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23 November, Geneva, Switzerland – The ICT4Peace Foundation and the European Commission’s Joint Research Centre (JRC), in collaboration with the International Network of Crisis Mappers successfully organised and co-hosted the 3rd International Conference on Crisis Mapping (ICCM).

ICCM 2011, held at the International Conference Centre Geneva, CICG, Switzerland from 14 - 15 November, was the first to be held outside the US and also the largest so far, with over 400 participants in attendance. The conference brought together the most engaged practitioners, scholars, software developers and policymakers at the cutting edge of crisis mapping to address and assess the role of crisis mapping and humanitarian technology in crisis response. The Crisis Mapping field has emerged in the last five years as a dynamic web of advanced technology, user generated mapping, and new methodologies in crisis reporting.

The overarching themes of ICCM 2011 were validation, security, key partnerships between formal humanitarian organisations and informal volunteer networks, scalability of crisis mapping projects and the challenges resulting from as well as potential of mainstreaming crisis mapping into humanitarian relief and aid.

Delilah Al-Khudhairy on behalf of the European Commission’s inhouse science service, JRC and Sanjana Hattotuwa on behalf of the ICT4Peace Foundation delivered keynote addresses that were very well received by the participants. In her address, Delilah Al-Khudhairy repeatedly stressed the need to strengthen trust, reliability and sustainability of new sources of information originating from community sensing or crowd source mapping. She went on to note that "What we wish to avoid, particularly for the practitioner, is to have more information at the expense of having less relevant, less reliable and less trustworthy information" adding that "We must remember that one of the key success measures in emergency and humanitarian relief response is whether the ICT services and geo-information products or the novel volunteered crowd sourced information can or has helped to save more lives, to further improve the well being of affected communities, and to further increase our society’s resilience to future disasters".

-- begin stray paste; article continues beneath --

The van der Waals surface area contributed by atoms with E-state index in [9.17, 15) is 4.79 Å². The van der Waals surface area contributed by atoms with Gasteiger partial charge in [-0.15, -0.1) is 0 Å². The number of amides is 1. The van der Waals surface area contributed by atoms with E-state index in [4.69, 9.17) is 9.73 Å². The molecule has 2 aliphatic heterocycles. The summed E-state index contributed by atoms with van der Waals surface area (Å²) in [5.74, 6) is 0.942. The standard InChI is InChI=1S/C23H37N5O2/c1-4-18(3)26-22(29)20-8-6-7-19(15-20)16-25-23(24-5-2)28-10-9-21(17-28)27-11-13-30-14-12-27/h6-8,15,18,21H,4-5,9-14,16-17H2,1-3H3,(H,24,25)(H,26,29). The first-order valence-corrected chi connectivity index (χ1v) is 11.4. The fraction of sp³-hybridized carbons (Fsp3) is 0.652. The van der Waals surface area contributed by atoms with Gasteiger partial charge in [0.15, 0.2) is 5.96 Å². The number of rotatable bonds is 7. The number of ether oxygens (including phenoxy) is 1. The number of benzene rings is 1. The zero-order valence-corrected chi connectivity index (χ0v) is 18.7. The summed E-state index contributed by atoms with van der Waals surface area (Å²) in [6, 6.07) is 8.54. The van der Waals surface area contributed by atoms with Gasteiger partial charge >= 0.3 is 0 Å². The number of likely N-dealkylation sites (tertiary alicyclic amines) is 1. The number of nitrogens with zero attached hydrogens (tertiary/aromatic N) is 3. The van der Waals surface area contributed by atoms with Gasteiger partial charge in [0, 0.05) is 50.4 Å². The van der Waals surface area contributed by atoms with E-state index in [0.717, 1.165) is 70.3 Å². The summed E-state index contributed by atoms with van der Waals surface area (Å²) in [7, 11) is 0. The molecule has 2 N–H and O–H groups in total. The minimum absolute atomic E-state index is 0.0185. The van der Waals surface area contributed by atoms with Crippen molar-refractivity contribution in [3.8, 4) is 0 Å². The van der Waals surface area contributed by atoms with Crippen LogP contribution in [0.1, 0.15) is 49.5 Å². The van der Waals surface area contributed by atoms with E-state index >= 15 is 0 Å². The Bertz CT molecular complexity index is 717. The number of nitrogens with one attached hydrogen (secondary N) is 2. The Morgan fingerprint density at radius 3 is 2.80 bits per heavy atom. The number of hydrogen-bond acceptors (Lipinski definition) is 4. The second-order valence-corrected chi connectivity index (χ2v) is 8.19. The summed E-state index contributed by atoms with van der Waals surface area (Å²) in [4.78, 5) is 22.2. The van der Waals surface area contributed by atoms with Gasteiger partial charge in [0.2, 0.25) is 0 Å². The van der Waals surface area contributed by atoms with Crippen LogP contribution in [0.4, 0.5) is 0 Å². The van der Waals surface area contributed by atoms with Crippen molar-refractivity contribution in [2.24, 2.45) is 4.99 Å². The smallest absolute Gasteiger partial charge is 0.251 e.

In his keynote address, Sanjana Hattotuwa reiterated the importance of these points and went on to draw in broad brushstrokes the new landscape of ICTs in humanitarian relief and aid work. Flagging enduring concerns over information overload, the technical challenges of curating crowd sourced data as well as enduring organisational challenges of more efficient and effective response in the face of rising expectations and public scrutiny, Sanjana also stressed the importance of sharing failure and beyond the telegenics, hype and promotional material around technology platforms and tools, the fact that crisis mapping matters only when it helps save lives.

Over 20 Ignite Talks on Day 1 followed the keynote presentations. At five minutes each, these presentations delivered a glimpse into the world of crisis mapping, and how far it has progressed from even three years ago. Presentations ranged from cutting edge technical innovation and social engineering to the protection of civilians in violent conflict.

On Day 2, self-organised sessions at ICCM lookedin-depth at a diverse range of issues and challenges, ranging from verification frameworks for crowd sourced data and quality standards to operational security for crisis mappers and opening up humanitarian information. All sessions were well attended and participants actively contributed to the discussions, making the interactions lively, probing and informative.

ICCM 2011, as planned by the ICT4Peace Foundation and JRC, brought together a more diverse participation than earlier ICCM conferences, with students and academia from across Europe including the UK interacting with practitioners with years of field experience, social entrepreneurs, UN staff, European and Swiss based NGO representatives as well as media, in addition to the many familiar faces who flew in from across the Atlantic.

Sponsors for ICCM 2011 included ESRI, John Carroll University, and the World Bank, who were present at the event. The conference curators on behalf of JRC and ICT4Peace were Tom de Groeve, Barbara Weekes, Patrick Meier and Jen Ziemke.

The next ICCM is planned for Autumn/Fall 2012, in Washington DC.